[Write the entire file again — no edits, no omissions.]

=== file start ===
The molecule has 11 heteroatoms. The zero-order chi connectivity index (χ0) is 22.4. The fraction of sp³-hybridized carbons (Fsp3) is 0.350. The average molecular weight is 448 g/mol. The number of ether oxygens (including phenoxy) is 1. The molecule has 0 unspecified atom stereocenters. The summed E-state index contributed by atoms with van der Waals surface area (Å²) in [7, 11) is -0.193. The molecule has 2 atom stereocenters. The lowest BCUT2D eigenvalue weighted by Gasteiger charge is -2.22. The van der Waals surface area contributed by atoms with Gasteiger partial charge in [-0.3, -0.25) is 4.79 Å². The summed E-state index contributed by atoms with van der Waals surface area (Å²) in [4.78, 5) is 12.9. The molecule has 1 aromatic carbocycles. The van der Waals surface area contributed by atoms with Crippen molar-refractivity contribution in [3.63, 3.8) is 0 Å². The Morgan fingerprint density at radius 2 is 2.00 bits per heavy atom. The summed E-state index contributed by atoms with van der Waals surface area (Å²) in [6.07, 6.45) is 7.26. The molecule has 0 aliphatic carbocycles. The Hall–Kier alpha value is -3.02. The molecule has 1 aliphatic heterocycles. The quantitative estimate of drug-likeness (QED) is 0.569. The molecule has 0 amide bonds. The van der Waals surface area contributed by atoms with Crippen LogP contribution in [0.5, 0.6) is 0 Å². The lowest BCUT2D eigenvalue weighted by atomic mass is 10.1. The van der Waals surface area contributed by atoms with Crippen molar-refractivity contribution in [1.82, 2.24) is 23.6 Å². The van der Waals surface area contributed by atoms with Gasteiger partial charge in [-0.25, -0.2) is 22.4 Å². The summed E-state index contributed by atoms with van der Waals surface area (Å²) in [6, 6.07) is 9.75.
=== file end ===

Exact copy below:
The molecule has 11 heteroatoms. The zero-order chi connectivity index (χ0) is 22.4. The fraction of sp³-hybridized carbons (Fsp3) is 0.350. The average molecular weight is 448 g/mol. The number of ether oxygens (including phenoxy) is 1. The molecule has 0 unspecified atom stereocenters. The summed E-state index contributed by atoms with van der Waals surface area (Å²) in [7, 11) is -0.193. The molecule has 2 atom stereocenters. The lowest BCUT2D eigenvalue weighted by Gasteiger charge is -2.22. The van der Waals surface area contributed by atoms with Gasteiger partial charge in [-0.3, -0.25) is 4.79 Å². The summed E-state index contributed by atoms with van der Waals surface area (Å²) in [4.78, 5) is 12.9. The molecule has 1 aromatic carbocycles. The van der Waals surface area contributed by atoms with Crippen molar-refractivity contribution in [3.63, 3.8) is 0 Å². The Morgan fingerprint density at radius 2 is 2.00 bits per heavy atom. The summed E-state index contributed by atoms with van der Waals surface area (Å²) in [6.07, 6.45) is 7.26. The molecule has 0 aliphatic carbocycles. The Hall–Kier alpha value is -3.02. The molecule has 1 aliphatic heterocycles. The quantitative estimate of drug-likeness (QED) is 0.569. The molecule has 0 amide bonds. The van der Waals surface area contributed by atoms with Crippen LogP contribution in [0.5, 0.6) is 0 Å². The lowest BCUT2D eigenvalue weighted by atomic mass is 10.1. The van der Waals surface area contributed by atoms with Crippen molar-refractivity contribution in [1.82, 2.24) is 23.6 Å². The van der Waals surface area contributed by atoms with Gasteiger partial charge in [-0.25, -0.2) is 22.4 Å². The summed E-state index contributed by atoms with van der Waals surface area (Å²) in [6, 6.07) is 9.75.